• 3. To make it easier for the next generation to create the new, innovative businesses that will underpin the economy in the future by bringing together a large number of successful entrepreneurs to identify the barriers and impediments they have experienced in the education system and in industry. It also considers the various tax and financial measures that discriminate against entrepreneurs, accumulated unintentionally over the years.

To ensure a reservation, visit www.scale21.org, fax 020 7592 9138 or write to SCALE21 Reservations, 1 Castle Lane, Victoria, London, SW1E 6DR.

Don’t forget to email eo@iap.org.uk with items of news about you or your company.

Work in Progress

Ken Haynes FIAP has been involved in systems design and development for PCs for 21 years. He is currently developing in Dephi 6. Here, he writes about Microsoft’s Product Activation system and asks, ‘Is it a passing phase or a future standard?’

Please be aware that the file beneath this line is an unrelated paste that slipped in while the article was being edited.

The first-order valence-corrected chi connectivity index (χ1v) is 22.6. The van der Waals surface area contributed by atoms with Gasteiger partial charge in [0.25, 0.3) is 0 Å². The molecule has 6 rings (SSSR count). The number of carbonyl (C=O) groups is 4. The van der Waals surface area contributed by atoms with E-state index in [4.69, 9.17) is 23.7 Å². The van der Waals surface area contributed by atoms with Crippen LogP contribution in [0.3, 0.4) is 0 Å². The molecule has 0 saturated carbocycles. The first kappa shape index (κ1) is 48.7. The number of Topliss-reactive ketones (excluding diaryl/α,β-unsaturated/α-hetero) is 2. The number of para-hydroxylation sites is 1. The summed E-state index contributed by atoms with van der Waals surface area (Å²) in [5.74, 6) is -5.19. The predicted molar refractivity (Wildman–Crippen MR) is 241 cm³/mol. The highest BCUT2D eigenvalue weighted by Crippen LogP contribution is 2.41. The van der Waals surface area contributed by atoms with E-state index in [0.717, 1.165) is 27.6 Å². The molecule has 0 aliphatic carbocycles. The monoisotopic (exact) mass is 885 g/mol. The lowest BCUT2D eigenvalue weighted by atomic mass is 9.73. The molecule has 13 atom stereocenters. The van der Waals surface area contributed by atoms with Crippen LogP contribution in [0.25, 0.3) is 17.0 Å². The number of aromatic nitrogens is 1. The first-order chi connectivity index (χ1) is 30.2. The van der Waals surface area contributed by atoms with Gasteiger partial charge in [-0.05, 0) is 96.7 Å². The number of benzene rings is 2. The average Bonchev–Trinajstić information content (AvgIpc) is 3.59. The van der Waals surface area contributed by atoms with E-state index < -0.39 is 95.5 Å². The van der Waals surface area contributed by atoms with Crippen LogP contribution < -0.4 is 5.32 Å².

Windows XP is arguably the most significant release of Windows since Windows 95, but will Product Activation deter new users?

What is Product activation and how does it work?

Product Activation (PA) is the latest weapon from Microsoft in its war against software piracy. Many new Microsoft products including Windows XP and Office XP have this feature incorporated into their set-up processes. The concept of PA is a simple one. It prevents products from being used on more personal computers than is intended by the software’s licence. Most software installations require a Product Key (sometimes called a serial or licence number) to be entered during the installation phase. PA takes this key and transforms it into an Installation ID. The Installation ID is derived in part from the Product Key but – most controversially – also from a checksum derived from the configuration of the PC itself, thus providing a unique reference to that particular machine.